“Circadian” refers to our internal body “clock” which affects many functions such as metabolism, body temperature, and sleep/wake behavior. From years of research, sleep experts now know that our circadian 'clocks' seem to work in roughly 24 hour cycles. For example, if we monitor an individual's body temperature for several consecutive days, we will see a consistent up and down variation or rhythm in temperature across each 24 hour day. The temperature will tend to be at its lowest point around 3 or 4 AM, will rise through the morning and early afternoon, and will hit its peak around 3 or 4 PM. Subsequently, the temperature will begin to fall until it hits its low point approximately 24 hours after its last low point. Different physiological functions have their own circadian 'clock' and these clocks seem to have an influence on each other. For example, as body temperature rises, we tend to be more awake; as body temperature drops, we tend to become sleepier. Light is another factor that synchronizes our circadian sleep clock, which explains why we are typically awake when it is daytime and asleep when it is dark at night. Keeping a consistent bed and rising time and reducing daytime sleep periods can also help your circadian rhythms be stronger.
One question you probably are asking yourself is, 'How much sleep does the PWD need each night?' Generally speaking, there is no commonly accepted nightly dosage of sleep recommended for adults of any age group. The reason we have no such recommendation to offer is that individuals vary greatly in their sleep needs. Although most normal adults obtain 6 to 8 hours of sleep per night, some individuals need as little as 3 or 4 hours of sleep to function effectively each day. In contrast, some individuals require 10 to 12 hours of sleep each night and are actually sleep deprived if they obtain only 8. The best way to know how much sleep the PWD needs is to think about how much sleep they preferred getting in their younger life, and to see if you can determine the amount of sleep that allows the PWD to function effectively during the day. As we talked about earlier, because of changes in the brain associated with both aging and their dementing illness, it may not be possible for the PWD to sleep as well as they did when they were younger. Nevertheless, we may be able to make his or her sleep better than it is currently.
We have talked about some things that can increase a PWD’s need for sleep and strengthen his/her circadian rhythms, such as reducing time napping during the day and having a consistent bed and rising time. Before setting up any goals for your PWD, however, we want you to know that these goals should be both realistic and targeted to your unique situation. For example, one of the most important things any of us can do to improve our sleep is to have a standard wake up time every day. This helps our circadian “clock” work more efficiently. However, some PWD’s may already have a standard wake up time but still are getting up multiple times in the night; it will be important over time to try to figure out what is causing these awakenings and see if we can reduce them. We also want everyone to know that goal setting will vary among the group members based on the PWD’s individual sleep needs and preferred sleep routines.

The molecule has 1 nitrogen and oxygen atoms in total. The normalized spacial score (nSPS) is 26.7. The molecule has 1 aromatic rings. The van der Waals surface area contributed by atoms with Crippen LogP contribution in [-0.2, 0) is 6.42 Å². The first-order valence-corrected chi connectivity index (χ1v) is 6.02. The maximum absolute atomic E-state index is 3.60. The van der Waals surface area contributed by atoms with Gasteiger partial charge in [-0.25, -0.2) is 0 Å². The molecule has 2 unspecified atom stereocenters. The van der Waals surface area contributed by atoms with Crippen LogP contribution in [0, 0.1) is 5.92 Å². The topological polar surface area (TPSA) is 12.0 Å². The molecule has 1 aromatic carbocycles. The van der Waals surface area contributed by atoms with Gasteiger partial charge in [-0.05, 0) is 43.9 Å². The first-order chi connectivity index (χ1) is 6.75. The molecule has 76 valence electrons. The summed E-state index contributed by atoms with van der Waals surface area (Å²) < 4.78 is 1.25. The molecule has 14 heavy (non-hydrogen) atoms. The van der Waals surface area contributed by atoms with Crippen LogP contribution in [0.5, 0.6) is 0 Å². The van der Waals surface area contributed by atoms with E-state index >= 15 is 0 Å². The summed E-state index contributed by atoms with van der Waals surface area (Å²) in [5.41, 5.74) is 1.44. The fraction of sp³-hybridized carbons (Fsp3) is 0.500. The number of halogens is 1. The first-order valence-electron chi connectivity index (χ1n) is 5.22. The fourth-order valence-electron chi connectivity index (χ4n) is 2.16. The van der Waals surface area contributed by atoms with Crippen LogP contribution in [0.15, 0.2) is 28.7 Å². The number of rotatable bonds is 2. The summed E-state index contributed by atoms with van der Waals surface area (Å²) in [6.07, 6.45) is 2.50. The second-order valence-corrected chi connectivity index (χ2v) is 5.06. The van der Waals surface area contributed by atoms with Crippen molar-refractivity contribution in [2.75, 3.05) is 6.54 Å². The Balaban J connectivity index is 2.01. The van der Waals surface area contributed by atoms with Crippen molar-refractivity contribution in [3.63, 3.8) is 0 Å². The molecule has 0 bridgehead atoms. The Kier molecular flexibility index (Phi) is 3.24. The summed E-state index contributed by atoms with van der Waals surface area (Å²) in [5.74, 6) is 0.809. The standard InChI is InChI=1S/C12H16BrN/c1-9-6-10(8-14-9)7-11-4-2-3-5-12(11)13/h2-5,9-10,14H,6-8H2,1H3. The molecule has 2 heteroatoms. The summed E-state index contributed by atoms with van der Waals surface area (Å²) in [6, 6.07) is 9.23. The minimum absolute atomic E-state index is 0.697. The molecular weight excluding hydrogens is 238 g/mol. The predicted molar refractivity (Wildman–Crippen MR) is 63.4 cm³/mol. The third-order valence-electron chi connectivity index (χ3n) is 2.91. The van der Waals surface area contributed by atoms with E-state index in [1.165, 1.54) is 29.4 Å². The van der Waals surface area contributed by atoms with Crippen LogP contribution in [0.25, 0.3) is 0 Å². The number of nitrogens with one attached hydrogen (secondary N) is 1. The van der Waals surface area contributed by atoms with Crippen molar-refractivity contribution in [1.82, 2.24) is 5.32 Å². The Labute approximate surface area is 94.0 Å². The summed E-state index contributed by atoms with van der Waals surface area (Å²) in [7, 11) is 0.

To understand goal setting better, let’s work together as a group to identify one thing that you will try to change in your PWD’s sleep scheduling or routine between now and the next group session. For example, if you were going to pick a consistent bed or rising time, when would it be? Would it be possible to reduce afternoon or evening napping to make it more likely he or she would need to sleep at night? If so, what would you change in the length or timing of his/her naps?
Now let’s discuss the feasibility of each goal with the group. As we mentioned earlier our aim is to select a goal that is doable. You may be afraid that making these changes will be difficult or provoke new conflicts with the PWD. It may be that the PWD’s napping, going to bed early, or sleeping in late is the only respite you get and you don’t want to give it up. However, you won’t know what will happen until you give it a try! Also, remember that many caregivers in previous studies have tried changing sleeping patterns for the PWD based on simple goals and it has proved worthwhile in the end. Are you willing to give it try, just for the next couple of weeks?
Phone call 1
This is our first phone call after the group sessions. I would first like to know how things are going with the sleep plan you developed in the last group? (After you get the caregiver in an active conversation the following subset of questions can be asked.) How are you doing keeping with the goal you set at our last group session? Have you noticed any changes (good or bad) in the PWD’s sleep since then? Do you think your original goal was realistic, or should it be modified and if so, how? For example, maybe moving the PWD’s bedtime back from 6 pm to 11 was unrealistic/too big a stretch and you can try 8 pm instead...
Overview of this week’s session: Today we will
Let’s discuss how the last week was for everyone? Did you feel that the information provided in the last class was useful? What are your thoughts on it…?
Facilitate group discussion 4: Current Exercise routine
Today we want to discuss your PWD’s current exercise routine. What types of exercises does your PWD do on a daily basis? Do you face any challenges in following an existing exercise routine, or have any concerns about your PWD being able to exercise? After we are aware of each individual existing exercise plan (or no plan), we will discuss the importance of exercise on sleep. This will be helpful for us as well as the group.